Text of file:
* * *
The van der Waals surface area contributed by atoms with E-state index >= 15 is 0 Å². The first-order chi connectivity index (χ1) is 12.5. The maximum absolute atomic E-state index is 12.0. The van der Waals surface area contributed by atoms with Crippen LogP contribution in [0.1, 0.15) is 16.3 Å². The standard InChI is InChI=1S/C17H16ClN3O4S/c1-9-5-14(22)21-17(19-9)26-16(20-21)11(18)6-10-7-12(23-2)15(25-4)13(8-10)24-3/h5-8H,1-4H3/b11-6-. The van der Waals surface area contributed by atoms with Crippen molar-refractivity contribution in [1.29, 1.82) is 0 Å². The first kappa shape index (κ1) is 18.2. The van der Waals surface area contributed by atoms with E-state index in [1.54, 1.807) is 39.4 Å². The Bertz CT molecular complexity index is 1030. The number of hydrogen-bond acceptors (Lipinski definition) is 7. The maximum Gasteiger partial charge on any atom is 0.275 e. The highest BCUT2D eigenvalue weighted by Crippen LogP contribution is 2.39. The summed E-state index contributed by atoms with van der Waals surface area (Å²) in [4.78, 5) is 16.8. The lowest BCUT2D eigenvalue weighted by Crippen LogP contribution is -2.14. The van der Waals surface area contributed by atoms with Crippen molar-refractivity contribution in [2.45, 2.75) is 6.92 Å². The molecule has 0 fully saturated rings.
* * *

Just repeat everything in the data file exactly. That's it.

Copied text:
The van der Waals surface area contributed by atoms with E-state index >= 15 is 0 Å². The first-order chi connectivity index (χ1) is 12.5. The maximum absolute atomic E-state index is 12.0. The van der Waals surface area contributed by atoms with Crippen LogP contribution in [0.1, 0.15) is 16.3 Å². The standard InChI is InChI=1S/C17H16ClN3O4S/c1-9-5-14(22)21-17(19-9)26-16(20-21)11(18)6-10-7-12(23-2)15(25-4)13(8-10)24-3/h5-8H,1-4H3/b11-6-. The van der Waals surface area contributed by atoms with Crippen molar-refractivity contribution in [1.29, 1.82) is 0 Å². The first kappa shape index (κ1) is 18.2. The van der Waals surface area contributed by atoms with E-state index in [1.54, 1.807) is 39.4 Å². The Bertz CT molecular complexity index is 1030. The number of hydrogen-bond acceptors (Lipinski definition) is 7. The maximum Gasteiger partial charge on any atom is 0.275 e. The highest BCUT2D eigenvalue weighted by Crippen LogP contribution is 2.39. The summed E-state index contributed by atoms with van der Waals surface area (Å²) in [4.78, 5) is 16.8. The lowest BCUT2D eigenvalue weighted by Crippen LogP contribution is -2.14. The van der Waals surface area contributed by atoms with Crippen molar-refractivity contribution in [2.45, 2.75) is 6.92 Å². The molecule has 0 fully saturated rings.